Dr. Babasaheb Ambedkar wrote in his book- Riddles in Hinduism, “The ancient Aryans were also a race of drunkards. Wine formed a most essential part of their religion. The Vedic Gods drank wine. The divine wine was called Soma. Since the Gods of the Aryans drank wine the Aryans had no scruples in the matter of drinking. Indeed to drink was a part of an Aryan’s religious duty… Who were denied Soma drank Sura which was ordinary, unconsecrated wine sold in the market. Not only the male Aryans were addicted to drinking but the females also indulged in drinking.(8)
In addition, Soma drink is very common in Vedic literature that has been regarded as an auspicious drink used in Hindu rituals. The question is: Is soma a wine or alcohol? The coming lines will explore the answer.
Is Soma a Sort of Intoxicant?
The Sanskrit and English Dictionary mention the word सोमा Soma and its meaning as follows.
“सोम soma, juice, extract, especially the juice of the Soma plant, also the Soma plant itself (said to be the climbing plant Sarcostema Viminalis or Asclepias Acida, the stalks of which were pressed between stones by the priests, then sprinkled with water, and purified in a strainer; whence the acid juice poured into jars or larger vessels; after which it was mixed with clarified butter, flour, made to ferment, and then offered in libations to the gods [in this respect corresponding with the ritual of the Iranian Avesta] or was drunk by the Brahmans, by both of whom its exhilarating effect was supposed to be prized; it was collected by moonlight on certain mountains; it is sometimes described as having been brought from the sky by a falcon and guarded by the Gandharvas; it is personified as one of the most important of Vedic gods, to whose praise all the 114 hymns of the 9th book of the Rig Veda, besides 6 in other books and the whole Sama Veda are dedicated; in post-Vedic mythology and even in a few of the latest hymns of the Rig Veda [although not in the whole of the 9th book], a drug of supposed magical properties.”(9)
Homa in Iran and Soma in India
In the quote, we will draw the attention to the important phrases, “acid juice” “made to ferment” “exhilarating effect” “a drug of supposed magical properties” “Corresponding with the ritual of the Iranian Avesta”. The first four phrases are descriptions to Soma; those qualities are the same of the wine or alcohol. And the last phrase gives evidence that the Aryans are the ancient Iranians who invaded India and brought their tradition of Soma drink which is called Homa amongst the Zoroastrians, only the letter “H” has been altered with “S” as happened in the word Indus and Hindus.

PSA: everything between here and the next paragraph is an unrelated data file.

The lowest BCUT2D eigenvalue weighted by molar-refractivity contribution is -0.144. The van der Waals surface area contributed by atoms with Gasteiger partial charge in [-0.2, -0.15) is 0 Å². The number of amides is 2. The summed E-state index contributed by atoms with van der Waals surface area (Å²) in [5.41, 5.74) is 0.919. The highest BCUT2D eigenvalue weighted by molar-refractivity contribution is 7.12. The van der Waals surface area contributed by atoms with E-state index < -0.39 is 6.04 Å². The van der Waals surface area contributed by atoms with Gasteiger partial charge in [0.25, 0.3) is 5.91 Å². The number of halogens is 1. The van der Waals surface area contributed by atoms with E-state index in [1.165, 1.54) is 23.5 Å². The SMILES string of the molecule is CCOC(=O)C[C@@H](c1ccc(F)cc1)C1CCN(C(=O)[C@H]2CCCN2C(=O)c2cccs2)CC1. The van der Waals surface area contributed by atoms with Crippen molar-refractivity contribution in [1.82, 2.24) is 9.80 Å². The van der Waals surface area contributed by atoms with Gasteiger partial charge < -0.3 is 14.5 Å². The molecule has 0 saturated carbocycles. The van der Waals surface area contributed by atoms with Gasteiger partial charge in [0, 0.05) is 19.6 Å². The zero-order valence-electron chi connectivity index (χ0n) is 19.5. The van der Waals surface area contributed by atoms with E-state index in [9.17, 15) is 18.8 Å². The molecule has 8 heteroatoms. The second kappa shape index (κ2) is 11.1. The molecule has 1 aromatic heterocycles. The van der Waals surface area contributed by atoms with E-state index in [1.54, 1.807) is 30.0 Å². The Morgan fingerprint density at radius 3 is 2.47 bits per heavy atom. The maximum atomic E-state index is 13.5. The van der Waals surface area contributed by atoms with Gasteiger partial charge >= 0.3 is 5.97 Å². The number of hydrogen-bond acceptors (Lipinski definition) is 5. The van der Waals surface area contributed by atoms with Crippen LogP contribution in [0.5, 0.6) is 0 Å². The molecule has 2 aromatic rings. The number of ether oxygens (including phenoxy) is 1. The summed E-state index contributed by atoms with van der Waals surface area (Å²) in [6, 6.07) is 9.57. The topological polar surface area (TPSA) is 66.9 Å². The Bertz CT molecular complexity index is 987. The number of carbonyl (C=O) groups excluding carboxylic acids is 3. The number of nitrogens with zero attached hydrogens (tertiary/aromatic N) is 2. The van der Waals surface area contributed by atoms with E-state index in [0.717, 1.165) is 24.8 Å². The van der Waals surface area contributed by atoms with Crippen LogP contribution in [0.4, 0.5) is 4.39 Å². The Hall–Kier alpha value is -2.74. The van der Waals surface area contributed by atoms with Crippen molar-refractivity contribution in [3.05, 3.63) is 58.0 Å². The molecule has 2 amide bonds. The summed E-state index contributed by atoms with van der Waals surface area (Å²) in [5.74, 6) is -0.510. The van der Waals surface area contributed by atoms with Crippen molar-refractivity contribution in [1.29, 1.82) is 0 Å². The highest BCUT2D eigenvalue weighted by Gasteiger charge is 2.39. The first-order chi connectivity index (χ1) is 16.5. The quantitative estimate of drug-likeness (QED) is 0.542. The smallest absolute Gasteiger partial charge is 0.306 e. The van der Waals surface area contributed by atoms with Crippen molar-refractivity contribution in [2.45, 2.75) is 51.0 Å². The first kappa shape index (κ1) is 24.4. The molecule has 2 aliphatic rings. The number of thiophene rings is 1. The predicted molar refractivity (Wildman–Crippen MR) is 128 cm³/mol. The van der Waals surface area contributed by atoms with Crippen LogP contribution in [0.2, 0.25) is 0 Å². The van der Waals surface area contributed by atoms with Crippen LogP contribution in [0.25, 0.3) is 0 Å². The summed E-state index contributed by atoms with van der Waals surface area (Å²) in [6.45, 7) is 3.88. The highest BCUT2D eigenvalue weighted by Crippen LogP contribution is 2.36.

This is about Soma in the Vedas, the most authentic authority on the Hindu faith and practice that are final proof and evidence without controversy and discussion for Hindus. As for other and later religious texts such as Upanishads and Puranas, there is a great mention and discussion of the subject of Soma. We are going to quote some of them here.
Permission of Intoxicant in Hindu Scriptures
Flesh and wine before the start of worship to Shiva, as Srimad Bhagavatam says: “When initiated into worship of Lord Shiva, they prefer to live on wine, flesh and other such things.”(10)
Mahabharata says: “The gods, uniting with the Asuras, and making the Mandara Mountain their pole, churned the waters of the ocean and obtained the wine called Varun.”(11)
Moreover, Mahabharata says: “Behold now, O companion of the Lord of the celestials, that abode, made entirely of gold, and full of the wine called Varuni. Indeed, having obtained that wine, the gods acquired their god-heads.”(12)
Valmiki-Ramayana mentions the wine and says: “Like unto Purandara with Sachi, he took Sita by the hand, made her sit and drink the wine distilled in the province of Mira. And in no time the servants brought for him well-cooked meat and various fruits. Being inebriate the beautiful Apsaras, well-skilled in the art of singing and dancing, began to dance before Rama.”(13)
It was mentioned in Valmiki-Ramayana that Sita vowed to worship offering a hundred pots of wine. The scripture says in this connection:
“Having come near the middle of the Kalindi, Sita prayed unto her, saying, ‘Hail to thee, O goddess! I cross thee. If my husband can successfully perform his vow, I will worship thee with a thousand cows and a hundred vessels of wine.”(14)
Mahabharata narrates that Hanuman was intoxicated until his eyes were red. The scripture says: “The powerful Hanuman, however, opening his eyes partially looked at him (Bhima) with disregard, with eyes reddened with intoxication.”(15)
In Mahabharata, meat and wine both have been mentioned together.